Future Medical Expenses After Escabedo

January 11th, 2017 By Catherine Hanna

In Haygood v. Escabedo, 356 S.W.3d 390, 399 (Tex. 2011), the Texas Supreme Court held that “only evidence of recoverable medical expenses is admissible at trial,” but no cases have directly addressed the impact of Escabedo on claims of future medical expenses. Plaintiffs are not required to use expert testimony to establish future medical expenses, but they must show there is a “reasonable probability” that they will incur expenses and must present evidence to show “future medical expenses are required and the reasonable cost of that care.” See Rosenboom Mach. & Tool, Inc. v. Machala, 995 S.W.2d 817, 829 (Tex. App.–Houston [1st Dist.] 1999, pet. denied). In determining whether there is a reasonable probability and whether future medical costs are reasonable, a court may consider the plaintiff’s past medical care, the plaintiff’s condition at the time of trial and plaintiff’s progress toward recovery. Id.

In many cases, plaintiffs will submit anticipated costs for future medical expenses. The charges on these anticipated future medical expenses are typically higher than the amounts actually paid by personal injury plaintiffs to the providers because hospitals or providers will often reduce or write-off medical bills, particularly for uninsured or indigent patients. See Kirk L. Pittard, Recovery of Medical Expenses, at 4 (March 2015), available at https://kdplawfirm.com/wp-content/uploads/2015/04/Recovery-of-Medical-Expenses-2015.pdf (last visited on Dec. 30, 2016). Therefore, the amounts ultimately incurred by a plaintiff for future medical expenses are significantly less than the anticipated costs. In cases where the plaintiff is insured, a plaintiff may rely on past medical expenses to show the reasonable cost of future medical expenses. On the other hand, in cases where the plaintiff is uninsured, the court may permit the submission of unadjusted past medical bills as evidence of the reasonable costs for future medical expenses. Henderson v. Spann, 367 S.W.3d 301, 306 (Tex. App.–Amarillo 2012, pet. denied) (Justice Pirtle concurring) (“evidence of unadjusted past medical expenses may have probative value as to the extent of reasonable and necessary future medical expenses unless there is evidence that the future medical expenses will be adjusted, discounted or written-off on the same basis as current medical expenses”).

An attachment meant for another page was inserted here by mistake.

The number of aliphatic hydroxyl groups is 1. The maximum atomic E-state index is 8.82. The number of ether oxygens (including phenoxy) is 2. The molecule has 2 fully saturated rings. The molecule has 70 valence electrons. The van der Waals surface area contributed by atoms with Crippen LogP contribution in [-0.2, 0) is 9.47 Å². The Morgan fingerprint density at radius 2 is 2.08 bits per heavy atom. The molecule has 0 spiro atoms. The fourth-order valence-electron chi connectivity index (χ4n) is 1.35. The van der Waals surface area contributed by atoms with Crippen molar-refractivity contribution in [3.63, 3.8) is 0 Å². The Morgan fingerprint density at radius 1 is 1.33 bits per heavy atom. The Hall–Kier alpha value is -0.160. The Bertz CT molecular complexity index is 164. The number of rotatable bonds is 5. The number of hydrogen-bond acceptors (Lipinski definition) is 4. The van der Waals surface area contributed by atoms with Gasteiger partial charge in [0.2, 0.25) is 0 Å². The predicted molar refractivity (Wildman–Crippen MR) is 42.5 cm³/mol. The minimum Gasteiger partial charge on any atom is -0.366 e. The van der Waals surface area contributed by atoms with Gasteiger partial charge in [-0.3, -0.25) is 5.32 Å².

What strategies can insurers and defendants utilize to dispute the anticipated costs for future medical expenses which often do not reflect adjustments and write-offs customarily given to patients? Plaintiffs will usually get an estimate of future medical expenses from a consulting provider who will write letters or include the estimated cost for a plaintiff’s future surgical procedures in their consultation records. In these situations, it may be beneficial for defendants to depose the custodian of records prior to trial to obtain testimony regarding the provider’s billing practices so that the future medical expenses may be disputed.

An underemployed strategy is to file controverting affidavits to dispute the reasonableness of past medical expenses so that the plaintiff is forced to call the custodian of records to testify at trial. Seth Burt, No Medical Insurance? Hey That’s Good for Plaintiffs: A Defendant’s Analysis of Haygood v. Escabedo, 66 Baylor L. Rev. 425, 441 (2014). Having the custodian of records at trial allows defendants to cross-examine the custodian of records regarding the provider’s billing practices and ultimately allows defendants to show that the provider is willing to receive significantly less than the amount shown on the billing records. Id. Not only does this strategy assist defendants in disputing the past medical expenses but also allows defendants to dispute the anticipated costs of future medical expenses.

A strong argument could be made by defendants and insurers under Escabedo and Spann that plaintiffs should not be able to offer evidence of future medical expenses that do not reflect adjustments and write-offs normally given by a specific provider to his patients because these costs do not reflect the “reasonable cost of that care.” Nothing in the current case law prohibits insurers from submitting evidence disputing the reasonableness cost of the anticipated future medical expenses. In fact, Justice Pirtle’s concurring opinion in Spann strongly suggests that evidence which shows future medical expenses may be adjusted, discounted or written-off would be admissible to dispute the reasonableness of the cost of the future medical expenses. Spann, 367 S.W.3d at 306.